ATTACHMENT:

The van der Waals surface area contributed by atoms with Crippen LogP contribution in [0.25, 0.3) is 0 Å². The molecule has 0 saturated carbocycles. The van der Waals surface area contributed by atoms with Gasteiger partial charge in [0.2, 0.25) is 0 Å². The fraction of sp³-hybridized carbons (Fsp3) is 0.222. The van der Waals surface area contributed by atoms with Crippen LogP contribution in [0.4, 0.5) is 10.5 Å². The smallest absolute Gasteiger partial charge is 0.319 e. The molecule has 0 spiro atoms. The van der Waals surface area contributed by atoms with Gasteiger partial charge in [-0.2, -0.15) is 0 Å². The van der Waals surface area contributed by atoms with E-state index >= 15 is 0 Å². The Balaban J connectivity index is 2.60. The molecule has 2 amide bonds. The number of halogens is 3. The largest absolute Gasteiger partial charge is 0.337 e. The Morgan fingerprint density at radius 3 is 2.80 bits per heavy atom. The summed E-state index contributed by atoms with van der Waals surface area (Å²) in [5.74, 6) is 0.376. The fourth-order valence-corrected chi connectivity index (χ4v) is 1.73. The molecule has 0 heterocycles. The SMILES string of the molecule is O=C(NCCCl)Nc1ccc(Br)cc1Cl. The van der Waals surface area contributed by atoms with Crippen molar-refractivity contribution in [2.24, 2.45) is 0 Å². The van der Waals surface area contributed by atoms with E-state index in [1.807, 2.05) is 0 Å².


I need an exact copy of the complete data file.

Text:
The van der Waals surface area contributed by atoms with Crippen LogP contribution in [0.25, 0.3) is 0 Å². The molecule has 0 saturated carbocycles. The van der Waals surface area contributed by atoms with Gasteiger partial charge in [0.2, 0.25) is 0 Å². The fraction of sp³-hybridized carbons (Fsp3) is 0.222. The van der Waals surface area contributed by atoms with Crippen LogP contribution in [0.4, 0.5) is 10.5 Å². The smallest absolute Gasteiger partial charge is 0.319 e. The molecule has 0 spiro atoms. The van der Waals surface area contributed by atoms with Gasteiger partial charge in [-0.2, -0.15) is 0 Å². The van der Waals surface area contributed by atoms with E-state index >= 15 is 0 Å². The Balaban J connectivity index is 2.60. The molecule has 2 amide bonds. The number of halogens is 3. The largest absolute Gasteiger partial charge is 0.337 e. The Morgan fingerprint density at radius 3 is 2.80 bits per heavy atom. The summed E-state index contributed by atoms with van der Waals surface area (Å²) in [5.74, 6) is 0.376. The fourth-order valence-corrected chi connectivity index (χ4v) is 1.73. The molecule has 0 heterocycles. The SMILES string of the molecule is O=C(NCCCl)Nc1ccc(Br)cc1Cl. The van der Waals surface area contributed by atoms with Crippen molar-refractivity contribution in [2.24, 2.45) is 0 Å². The van der Waals surface area contributed by atoms with E-state index in [1.807, 2.05) is 0 Å².